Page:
Review: 'True Detective' Season 2, 'The Western Book of the Dead'

True Detective
Colin Farrell plays Detective Ray Velcoro on the season season of HBO's 'True Detective.' Lacey Terrell

When he was a boy, Leo Tolstoy and two friends started the White Polar Bear Club. Its members had a single, infuriating task: to not think of a polar bear. The mind rebels against such prohibition, of course, and will do exactly what it's been told not to, like a toddler.

I have my own version of the White Polar Bear Club: Try watching True Detective Season 2 without thinking about True Detective Season 1. Try not to think about how the theme song to TD2 is nowhere as haunting as TD1's, how even the seediest pockets of Los Angeles could never equal the swampy bleakness of Louisiana's Cancer Alley, how the team of Colin Farrell, Vince Vaughn, Taylor Kitsch and Rachel McAdams cannot possibly rival the creepy tandem of Matthew McConaughey and Woody Harrelson.

Just make sure to think of none of these things.

Lovers of Nic Pizzolatto's surprise HBO hit are going to be disappointed only because TD1 was so good, so eerie that my wife refused to watch it, convinced it was a horror show. And it was, in the best possible sense, so much so that you felt that what was called for was an exorcist, not a detective. Cary Fukunaga, who directed the first season (but did not return for the second), could imbue a seemingly mundane scene with unbearable unease.

The wife shouldn't have a problem withTD2, which so far feels like it's been infused with a dose of The Wire's vast social scope. The setting is Vinci, a corrupt municipality not far from central Los Angeles (its real-life basis is Vernon). In the first episode, "The Western Book of the Dead," a local newspaper is running an eight-part series on the cancer eating away at the body politic, with local developer Frank Semyon (Vaughn) leaning on local Detective Ray Velcoro (Farrell) for a little damage control of the, um, rather visceral kind. A local councilman is missing; so is a Latino woman who worked at a spiritual retreat run by the father of Ani Bezzerides (McAdams), a local deputy whose sister is a porn actress.

As in The Wire, everything is connected. As in the TD1, those intertwined roots reach deep into the muck of who we are and how we live. I haven't seen beyond the first episode of TD2, but it is clear already that the show isn't going to serve as an optimistic affirmation of the human spirit. In one scene, Velcoro beats nearly to death the father of a boy who has been torturing his own son at school. He tells the little goon, as his dad writhes in pain, "You ever bully or hurt anybody again, I'll come back and butt-fuck your father with your mom's headless corpse on this goddamn lawn." It's a sentiment at once noble and savage, misguided and right on target. Like so much of True Detective, it refuses to hand the viewer an easy resolution.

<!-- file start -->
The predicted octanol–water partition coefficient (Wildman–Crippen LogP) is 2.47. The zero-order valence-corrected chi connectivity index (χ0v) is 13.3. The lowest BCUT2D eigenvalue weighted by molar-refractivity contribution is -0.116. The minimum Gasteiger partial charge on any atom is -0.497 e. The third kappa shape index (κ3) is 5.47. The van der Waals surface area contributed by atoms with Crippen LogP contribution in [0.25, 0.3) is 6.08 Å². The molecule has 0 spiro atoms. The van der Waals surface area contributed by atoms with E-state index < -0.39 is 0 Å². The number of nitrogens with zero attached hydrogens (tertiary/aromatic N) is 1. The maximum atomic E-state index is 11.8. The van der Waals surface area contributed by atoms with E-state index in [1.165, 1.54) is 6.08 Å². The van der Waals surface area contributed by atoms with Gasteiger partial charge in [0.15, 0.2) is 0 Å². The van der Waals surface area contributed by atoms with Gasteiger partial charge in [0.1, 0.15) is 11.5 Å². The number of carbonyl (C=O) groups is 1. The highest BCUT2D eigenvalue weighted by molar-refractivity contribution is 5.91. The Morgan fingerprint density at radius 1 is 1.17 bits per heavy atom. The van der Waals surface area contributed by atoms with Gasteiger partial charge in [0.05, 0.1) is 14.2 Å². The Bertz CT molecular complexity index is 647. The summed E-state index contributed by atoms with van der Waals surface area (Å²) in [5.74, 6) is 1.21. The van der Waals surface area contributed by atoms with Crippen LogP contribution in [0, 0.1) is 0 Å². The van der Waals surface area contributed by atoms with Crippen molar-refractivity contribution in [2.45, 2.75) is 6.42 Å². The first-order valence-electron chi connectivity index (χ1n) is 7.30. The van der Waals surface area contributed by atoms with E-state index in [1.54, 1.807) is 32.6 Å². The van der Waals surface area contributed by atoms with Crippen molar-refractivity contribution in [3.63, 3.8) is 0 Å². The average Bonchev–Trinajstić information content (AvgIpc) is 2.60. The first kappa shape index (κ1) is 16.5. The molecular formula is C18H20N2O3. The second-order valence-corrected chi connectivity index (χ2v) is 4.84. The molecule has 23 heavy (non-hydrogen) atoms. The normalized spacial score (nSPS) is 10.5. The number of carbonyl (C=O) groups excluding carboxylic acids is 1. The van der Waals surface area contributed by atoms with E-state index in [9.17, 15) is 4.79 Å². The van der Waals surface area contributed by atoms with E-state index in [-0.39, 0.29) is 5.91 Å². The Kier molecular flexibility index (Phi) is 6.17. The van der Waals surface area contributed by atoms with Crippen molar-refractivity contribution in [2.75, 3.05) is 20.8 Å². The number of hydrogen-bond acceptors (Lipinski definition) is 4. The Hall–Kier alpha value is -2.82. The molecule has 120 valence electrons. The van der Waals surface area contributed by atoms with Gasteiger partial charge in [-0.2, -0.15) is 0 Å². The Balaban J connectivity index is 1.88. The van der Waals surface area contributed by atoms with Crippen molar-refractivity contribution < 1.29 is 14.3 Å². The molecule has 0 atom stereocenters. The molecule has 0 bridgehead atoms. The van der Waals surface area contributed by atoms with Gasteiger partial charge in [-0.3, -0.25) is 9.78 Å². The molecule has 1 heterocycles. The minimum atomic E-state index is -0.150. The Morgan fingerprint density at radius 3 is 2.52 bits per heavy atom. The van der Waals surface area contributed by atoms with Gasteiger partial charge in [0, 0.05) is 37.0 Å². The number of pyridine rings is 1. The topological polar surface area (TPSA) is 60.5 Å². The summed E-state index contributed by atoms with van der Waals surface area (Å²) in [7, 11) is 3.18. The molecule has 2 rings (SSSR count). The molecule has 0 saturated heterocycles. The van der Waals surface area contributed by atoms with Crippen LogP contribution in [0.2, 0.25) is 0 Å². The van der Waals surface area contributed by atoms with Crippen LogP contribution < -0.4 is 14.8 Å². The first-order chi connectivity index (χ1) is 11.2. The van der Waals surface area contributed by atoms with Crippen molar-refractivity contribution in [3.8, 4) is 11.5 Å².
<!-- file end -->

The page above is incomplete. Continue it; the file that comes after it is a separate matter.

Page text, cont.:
Male impotence appears twice in TD2 #1: first, when Bezzerides's boyfriend has trouble in the bedroom and then, later, when the damaged veteran Paul Woodrugh (Taylor Kitsch) pops a Viagra before sex with a woman who may or may not be his girlfriend. For those, like the New Yorker's Emily Nussbaum, who found TD1's machismo tedious and unconvincing, these signs of vulnerability will surely be welcome. So will the presence of McAdams, who isn't, here, the gorgeous star of romantic comedies but, instead, a stringy-haired police officer obviously wearied by life. She and Kitsch are especially compelling thus far.

It is possible, as some have suggested, that TD2 lacks the throat-tightening anxiety that made TD1 the finest show on television last year. But while it may have ceded tone, it has gained scope. Here, in the refinery-studded ravages of California, something wicked is amiss. We should stick around to find out what, and why. Just try not to think about polar bears.

Review: 'True Detective' Season 2, 'The Western Book of the Dead' | Culture